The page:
Eric has a post on Christian interference and coercion with respect to assisted suicide. One aspect in particular hooked my attention.
Christians who are anti-choice-in-dying have been complaining for some time now that it’s not just about pain. In fact, they point out that of those in Oregon who choose assisted suicide very few are in intense pain. It is, they say, because of loss of independence, loss of dignity, loss of control that people choose to end their lives, not just because the pain is unrelenting and uncontrollable. And that is true. Choice in dying is not just about pain. It is about choice. It is to provide choice for people who do not want to go on living with the kinds of disabilities and distresses that make their lives no longer worth living — for them, not for others. It’s about individual life choices. And they are choosing only for themselves, not for others. It is about their sense of the worth and value of theirown lives, not about the lives of others. And Christians don’t want people to have that choice. They are determined, along with many of their Muslim and Jewish partners in crime, to make their will felt somewhere and by someone. Let it not be said that their influence does not stretch to some suffering person. They are still a vital force in society. Indeed, they say, they should be given a greater part to play in decisions regarding social policy, for religion is, after all, as the fatuous Karen Armstrong keeps repeating like a dripping faucet, about love and compassion, and about compassion and care for the sick and the dying especially. And they want someone left to have compassion on.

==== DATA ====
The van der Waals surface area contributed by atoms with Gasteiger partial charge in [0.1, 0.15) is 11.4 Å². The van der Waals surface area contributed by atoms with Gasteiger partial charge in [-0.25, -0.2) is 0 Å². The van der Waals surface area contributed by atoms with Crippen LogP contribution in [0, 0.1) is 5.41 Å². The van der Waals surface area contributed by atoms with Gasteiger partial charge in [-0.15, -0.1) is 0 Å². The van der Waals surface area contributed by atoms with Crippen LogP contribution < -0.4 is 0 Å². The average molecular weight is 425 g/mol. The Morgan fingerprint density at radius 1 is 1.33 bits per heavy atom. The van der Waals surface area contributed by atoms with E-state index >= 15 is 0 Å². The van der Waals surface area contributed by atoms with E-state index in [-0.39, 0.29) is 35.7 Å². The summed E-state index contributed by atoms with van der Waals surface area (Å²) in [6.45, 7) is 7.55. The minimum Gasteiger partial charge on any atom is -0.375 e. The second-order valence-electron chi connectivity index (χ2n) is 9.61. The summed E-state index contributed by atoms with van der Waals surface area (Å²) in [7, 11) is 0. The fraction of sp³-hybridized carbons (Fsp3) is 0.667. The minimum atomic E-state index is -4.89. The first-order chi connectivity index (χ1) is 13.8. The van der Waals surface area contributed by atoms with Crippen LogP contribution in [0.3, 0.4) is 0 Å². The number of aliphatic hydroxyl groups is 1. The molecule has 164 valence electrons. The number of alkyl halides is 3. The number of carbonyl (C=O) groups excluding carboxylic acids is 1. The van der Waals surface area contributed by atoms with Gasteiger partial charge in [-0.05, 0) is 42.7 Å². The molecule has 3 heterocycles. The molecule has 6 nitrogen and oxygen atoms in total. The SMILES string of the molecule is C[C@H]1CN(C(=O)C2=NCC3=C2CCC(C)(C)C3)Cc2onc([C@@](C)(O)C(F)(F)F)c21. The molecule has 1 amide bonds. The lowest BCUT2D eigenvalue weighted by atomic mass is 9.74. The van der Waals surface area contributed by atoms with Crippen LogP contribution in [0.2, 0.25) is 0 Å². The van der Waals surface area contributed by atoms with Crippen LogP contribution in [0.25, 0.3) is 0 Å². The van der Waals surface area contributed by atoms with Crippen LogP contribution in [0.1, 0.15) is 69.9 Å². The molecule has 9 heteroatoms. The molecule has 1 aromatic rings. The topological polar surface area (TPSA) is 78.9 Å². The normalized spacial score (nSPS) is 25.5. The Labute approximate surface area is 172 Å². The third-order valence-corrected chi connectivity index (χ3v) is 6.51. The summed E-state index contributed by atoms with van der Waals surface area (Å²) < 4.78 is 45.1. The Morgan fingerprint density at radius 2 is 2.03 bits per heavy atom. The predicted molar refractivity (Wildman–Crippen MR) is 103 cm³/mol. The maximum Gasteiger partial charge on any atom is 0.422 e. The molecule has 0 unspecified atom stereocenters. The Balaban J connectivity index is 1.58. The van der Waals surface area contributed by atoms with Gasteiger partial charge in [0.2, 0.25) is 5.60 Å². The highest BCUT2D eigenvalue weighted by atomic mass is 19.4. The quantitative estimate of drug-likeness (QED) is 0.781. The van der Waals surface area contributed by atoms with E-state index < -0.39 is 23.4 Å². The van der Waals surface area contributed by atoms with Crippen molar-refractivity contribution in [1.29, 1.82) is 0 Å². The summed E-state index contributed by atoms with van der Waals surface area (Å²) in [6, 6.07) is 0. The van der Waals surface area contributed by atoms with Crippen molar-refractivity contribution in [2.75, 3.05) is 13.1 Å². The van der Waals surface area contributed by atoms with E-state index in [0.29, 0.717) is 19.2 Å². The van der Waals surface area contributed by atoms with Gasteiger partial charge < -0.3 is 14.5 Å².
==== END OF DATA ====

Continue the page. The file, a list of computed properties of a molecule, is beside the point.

And that’s exactly what I don’t want, and I’m not the only one.
It’s pretty much the last refuge of the piously-inclined to say that slow miserable death provides a wonderful opportunity for compassion to roll up its sleeves and get to work. But here’s the thing: I don’t want compassion. I want to be in no need of compassion.
I don’t want to be helpless and dependent. It’s that simple. Being that way and getting lots of compassion doesn’t make it better, it makes it worse. It just underlines the helplessness and dependency.
Compassion is a very over-rated virtue. It’s good in emergencies, to motivate people to act, and that includes slow-motion emergencies like chronic poverty and underdevelopment and exploitation. But it’s lousy as a permanent fixture, and it’s nightmarish as a reason to keep people alive who would prefer to escape precisely the condition that is the object of compassion.
(This is a syndicated post. Read the original at FreeThoughtBlogs.)